Soperv.St. Regis Paper Company

Supreme Judicial Court of MaineJul 11, 1975
341 A.2d 8 (Me. 1975)

July 11, 1975.

Appeal from the Superior Court, Hancock County.

Archer Downing, by David R. Downing, Brewer, for plaintiff.

Mitchell, Ballou Keith, by John W. Ballou, Bangor, for defendant.


Plaintiff-appellant instituted a civil action seeking equitable relief claiming that he had been deprived of disability benefits due him under the provisions of a "compensation plan" by the defendant's refusal to comply with the terms of that plan. After service of the complaint and without filing an answer, the defendant made a motion for summary judgment, supported by the affidavit of its "Personnel Manager," which motion was granted despite the filing of an opposing counter affidavit by the appellant.

We sustain the appeal and remand the case to the Superior Court for further proceedings.

To support our reasoning we must briefly revert to the facts, which are gleaned from the complaint and affidavits.

The appellant, at age fifty-four and having at that time completed more than fifteen years of continuous service with defendant, suffered a cerebral hemorrhage resulting from an accident which arose out of and in the course of his employment.

Defendant, a self-insurer, was an assenting employer under the Workmen's Compensation Act. Appellant petitioned the Industrial Accident Commission for an award of compensation, which petition was dismissed when the parties agreed upon a lump sum settlement in the sum of Ten Thousand Dollars ($10,000.00), which was approved by the Commission and paid by the defendant.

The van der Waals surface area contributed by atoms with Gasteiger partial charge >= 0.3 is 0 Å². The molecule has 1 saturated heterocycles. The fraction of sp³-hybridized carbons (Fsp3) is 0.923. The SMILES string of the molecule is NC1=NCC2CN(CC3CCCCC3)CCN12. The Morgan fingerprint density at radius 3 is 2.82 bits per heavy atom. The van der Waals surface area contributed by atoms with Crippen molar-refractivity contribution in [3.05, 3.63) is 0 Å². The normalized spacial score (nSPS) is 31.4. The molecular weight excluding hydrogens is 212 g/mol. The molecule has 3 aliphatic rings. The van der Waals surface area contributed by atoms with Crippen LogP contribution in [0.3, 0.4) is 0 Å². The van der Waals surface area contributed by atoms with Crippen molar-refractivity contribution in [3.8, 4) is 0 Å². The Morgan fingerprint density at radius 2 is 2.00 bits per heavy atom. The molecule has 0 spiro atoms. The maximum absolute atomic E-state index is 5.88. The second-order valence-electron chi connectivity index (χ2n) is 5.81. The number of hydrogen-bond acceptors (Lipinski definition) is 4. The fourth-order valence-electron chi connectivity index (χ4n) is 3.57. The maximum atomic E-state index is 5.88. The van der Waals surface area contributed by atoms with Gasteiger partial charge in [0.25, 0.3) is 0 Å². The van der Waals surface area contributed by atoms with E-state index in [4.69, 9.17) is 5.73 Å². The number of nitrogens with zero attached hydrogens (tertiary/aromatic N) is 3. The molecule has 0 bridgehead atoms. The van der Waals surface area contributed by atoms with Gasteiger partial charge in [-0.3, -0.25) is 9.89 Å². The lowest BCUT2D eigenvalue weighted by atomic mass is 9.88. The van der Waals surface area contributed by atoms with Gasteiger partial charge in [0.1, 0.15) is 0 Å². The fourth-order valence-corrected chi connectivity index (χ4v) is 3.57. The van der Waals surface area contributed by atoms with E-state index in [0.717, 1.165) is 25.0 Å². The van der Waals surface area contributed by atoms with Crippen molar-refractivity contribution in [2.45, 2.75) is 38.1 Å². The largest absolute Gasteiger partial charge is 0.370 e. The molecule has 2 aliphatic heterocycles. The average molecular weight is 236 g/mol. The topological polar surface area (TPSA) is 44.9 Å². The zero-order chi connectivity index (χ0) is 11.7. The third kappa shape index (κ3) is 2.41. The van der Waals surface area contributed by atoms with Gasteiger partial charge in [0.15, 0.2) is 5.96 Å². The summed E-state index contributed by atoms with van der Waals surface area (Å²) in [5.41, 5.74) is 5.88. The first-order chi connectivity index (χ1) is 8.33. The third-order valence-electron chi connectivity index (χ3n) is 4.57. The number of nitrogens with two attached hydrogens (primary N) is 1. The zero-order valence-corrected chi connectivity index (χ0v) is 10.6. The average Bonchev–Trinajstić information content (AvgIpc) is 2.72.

Defendant provided a pension plan which contained a provision for disability compensation for its employees under the age of sixty-five who became totally and permanently disabled after having completed fifteen years of continuous service. Section 8.02 of this plan is in this language:

"8.02 Excepting payments made under the Federal Social Security Act and any government payments for service-connected disability, the amount of any pension or disability payments, made to and constituting income to such a former participant, for which payments the Company has contributed or shall contribute, shall be deducted from the Disability Pension payable under this Plan. The amount of any other than monthly payments, or deductable, shall be pro rated on the basis of and deducted from the monthly amounts of Disability Pension, payable under this Plan, until the amount of said payments, thus pro rated, is exhausted."

The defendant, not denying appellant's eligibility for disability payments, contended in the motion for summary judgment that it had the legal right to set off the $10,000.00 lump sum payment against any sums due appellant under the pension plan because of Paragraph 8.02.

Responding to the motion for summary judgment, the plaintiff filed a counter affidavit. We quote Paragraph 4 of this affidavit:

"4. That in January, 1973, at the time Plaintiff, Donald Soper entered into the aforesaid `lump sum' agreement with Defendant, St. Regis Paper Company before the Industrial Accident Commission, Plaintiff, Donald Soper, did so with the understanding that he would also be receiving regular and periodic payments under said Pension Plan; That said Industrial Accident Commission did not have any knowledge or evidence before it indicating that Defendant, St. Regis Paper Company, would attempt to `set off' payments under said Pension Plan against payment made under said `lump sum' agreement; That on information and belief, agents for said Defendant, St. Regis Paper Company who negotiated with said Plaintiff, Donald Soper and concluded said `lump sum' agreement did not, at the time said `lump sum' agreement was approved, anticipate that Defendant, St. Regis Paper Company, would attempt to exercise said `set off.'"